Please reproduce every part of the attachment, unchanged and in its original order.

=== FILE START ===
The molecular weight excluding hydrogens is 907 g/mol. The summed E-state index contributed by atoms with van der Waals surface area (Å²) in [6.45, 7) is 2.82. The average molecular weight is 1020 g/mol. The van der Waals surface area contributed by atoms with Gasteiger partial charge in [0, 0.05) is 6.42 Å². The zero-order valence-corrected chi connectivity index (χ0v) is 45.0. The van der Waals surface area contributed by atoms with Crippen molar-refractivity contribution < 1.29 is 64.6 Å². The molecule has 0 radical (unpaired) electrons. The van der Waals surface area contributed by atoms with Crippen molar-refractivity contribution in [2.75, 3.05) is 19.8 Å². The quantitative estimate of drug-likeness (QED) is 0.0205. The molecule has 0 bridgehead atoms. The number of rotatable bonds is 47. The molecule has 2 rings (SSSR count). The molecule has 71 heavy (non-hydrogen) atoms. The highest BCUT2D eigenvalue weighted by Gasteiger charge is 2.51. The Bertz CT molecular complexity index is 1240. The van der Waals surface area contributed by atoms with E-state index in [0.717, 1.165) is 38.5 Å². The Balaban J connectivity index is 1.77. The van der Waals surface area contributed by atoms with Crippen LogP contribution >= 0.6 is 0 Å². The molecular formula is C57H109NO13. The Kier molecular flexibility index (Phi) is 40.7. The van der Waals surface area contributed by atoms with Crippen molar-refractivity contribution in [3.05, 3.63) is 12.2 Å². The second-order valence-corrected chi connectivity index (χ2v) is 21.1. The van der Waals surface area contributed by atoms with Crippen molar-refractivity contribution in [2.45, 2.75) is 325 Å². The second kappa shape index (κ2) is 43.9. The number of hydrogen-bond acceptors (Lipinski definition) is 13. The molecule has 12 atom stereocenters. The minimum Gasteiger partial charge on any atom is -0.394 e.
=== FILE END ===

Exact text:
The molecular weight excluding hydrogens is 907 g/mol. The summed E-state index contributed by atoms with van der Waals surface area (Å²) in [6.45, 7) is 2.82. The average molecular weight is 1020 g/mol. The van der Waals surface area contributed by atoms with Gasteiger partial charge in [0, 0.05) is 6.42 Å². The zero-order valence-corrected chi connectivity index (χ0v) is 45.0. The van der Waals surface area contributed by atoms with Crippen molar-refractivity contribution < 1.29 is 64.6 Å². The molecule has 0 radical (unpaired) electrons. The van der Waals surface area contributed by atoms with Crippen molar-refractivity contribution in [2.75, 3.05) is 19.8 Å². The quantitative estimate of drug-likeness (QED) is 0.0205. The molecule has 0 bridgehead atoms. The number of rotatable bonds is 47. The molecule has 2 rings (SSSR count). The molecule has 71 heavy (non-hydrogen) atoms. The highest BCUT2D eigenvalue weighted by Gasteiger charge is 2.51. The Bertz CT molecular complexity index is 1240. The van der Waals surface area contributed by atoms with E-state index in [0.717, 1.165) is 38.5 Å². The Balaban J connectivity index is 1.77. The van der Waals surface area contributed by atoms with Crippen LogP contribution >= 0.6 is 0 Å². The molecular formula is C57H109NO13. The Kier molecular flexibility index (Phi) is 40.7. The van der Waals surface area contributed by atoms with Crippen molar-refractivity contribution in [3.05, 3.63) is 12.2 Å². The second-order valence-corrected chi connectivity index (χ2v) is 21.1. The van der Waals surface area contributed by atoms with Crippen molar-refractivity contribution in [2.45, 2.75) is 325 Å². The second kappa shape index (κ2) is 43.9. The number of hydrogen-bond acceptors (Lipinski definition) is 13. The molecule has 12 atom stereocenters. The minimum Gasteiger partial charge on any atom is -0.394 e.